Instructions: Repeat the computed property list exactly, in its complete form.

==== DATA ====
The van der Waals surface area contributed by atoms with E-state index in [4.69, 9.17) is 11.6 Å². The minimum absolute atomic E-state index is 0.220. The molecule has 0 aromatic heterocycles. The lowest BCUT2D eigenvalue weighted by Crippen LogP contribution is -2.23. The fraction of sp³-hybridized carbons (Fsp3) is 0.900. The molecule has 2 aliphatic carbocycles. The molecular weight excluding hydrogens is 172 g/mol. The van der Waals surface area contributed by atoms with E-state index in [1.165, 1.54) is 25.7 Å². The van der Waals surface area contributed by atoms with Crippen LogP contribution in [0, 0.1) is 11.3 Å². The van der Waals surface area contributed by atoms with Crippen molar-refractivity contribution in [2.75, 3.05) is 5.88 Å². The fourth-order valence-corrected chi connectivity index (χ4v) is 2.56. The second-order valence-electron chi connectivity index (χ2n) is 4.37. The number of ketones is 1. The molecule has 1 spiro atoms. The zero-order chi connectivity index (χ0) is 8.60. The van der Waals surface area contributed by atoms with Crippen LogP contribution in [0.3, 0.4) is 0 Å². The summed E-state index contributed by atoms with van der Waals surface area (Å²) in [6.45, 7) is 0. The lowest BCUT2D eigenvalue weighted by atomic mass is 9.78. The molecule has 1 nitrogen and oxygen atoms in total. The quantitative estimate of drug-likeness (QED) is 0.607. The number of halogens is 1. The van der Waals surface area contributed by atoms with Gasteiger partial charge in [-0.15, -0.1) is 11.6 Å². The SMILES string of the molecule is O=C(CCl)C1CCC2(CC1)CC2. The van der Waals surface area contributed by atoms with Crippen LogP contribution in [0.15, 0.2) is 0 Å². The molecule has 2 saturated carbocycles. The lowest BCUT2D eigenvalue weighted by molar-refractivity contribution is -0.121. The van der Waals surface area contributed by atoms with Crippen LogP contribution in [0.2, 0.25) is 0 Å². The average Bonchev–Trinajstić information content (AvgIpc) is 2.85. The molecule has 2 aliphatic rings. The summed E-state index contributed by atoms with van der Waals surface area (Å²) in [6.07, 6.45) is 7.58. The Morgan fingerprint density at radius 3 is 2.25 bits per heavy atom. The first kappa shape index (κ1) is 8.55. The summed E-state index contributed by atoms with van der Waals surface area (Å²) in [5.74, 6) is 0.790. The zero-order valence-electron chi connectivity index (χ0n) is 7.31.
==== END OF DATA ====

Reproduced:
The van der Waals surface area contributed by atoms with E-state index in [4.69, 9.17) is 11.6 Å². The minimum absolute atomic E-state index is 0.220. The molecule has 0 aromatic heterocycles. The lowest BCUT2D eigenvalue weighted by Crippen LogP contribution is -2.23. The fraction of sp³-hybridized carbons (Fsp3) is 0.900. The molecule has 2 aliphatic carbocycles. The molecular weight excluding hydrogens is 172 g/mol. The van der Waals surface area contributed by atoms with E-state index in [1.165, 1.54) is 25.7 Å². The van der Waals surface area contributed by atoms with Crippen LogP contribution in [0, 0.1) is 11.3 Å². The van der Waals surface area contributed by atoms with Crippen molar-refractivity contribution in [2.75, 3.05) is 5.88 Å². The fourth-order valence-corrected chi connectivity index (χ4v) is 2.56. The second-order valence-electron chi connectivity index (χ2n) is 4.37. The number of ketones is 1. The molecule has 1 spiro atoms. The zero-order chi connectivity index (χ0) is 8.60. The van der Waals surface area contributed by atoms with Crippen LogP contribution in [0.3, 0.4) is 0 Å². The summed E-state index contributed by atoms with van der Waals surface area (Å²) in [6.45, 7) is 0. The lowest BCUT2D eigenvalue weighted by atomic mass is 9.78. The molecule has 1 nitrogen and oxygen atoms in total. The quantitative estimate of drug-likeness (QED) is 0.607. The number of halogens is 1. The van der Waals surface area contributed by atoms with Gasteiger partial charge in [-0.15, -0.1) is 11.6 Å². The SMILES string of the molecule is O=C(CCl)C1CCC2(CC1)CC2. The van der Waals surface area contributed by atoms with Crippen LogP contribution in [0.15, 0.2) is 0 Å². The molecule has 2 saturated carbocycles. The lowest BCUT2D eigenvalue weighted by molar-refractivity contribution is -0.121. The van der Waals surface area contributed by atoms with Crippen LogP contribution in [0.2, 0.25) is 0 Å². The average Bonchev–Trinajstić information content (AvgIpc) is 2.85. The molecule has 2 aliphatic rings. The summed E-state index contributed by atoms with van der Waals surface area (Å²) in [6.07, 6.45) is 7.58. The Morgan fingerprint density at radius 3 is 2.25 bits per heavy atom. The first kappa shape index (κ1) is 8.55. The summed E-state index contributed by atoms with van der Waals surface area (Å²) in [5.74, 6) is 0.790. The zero-order valence-electron chi connectivity index (χ0n) is 7.31.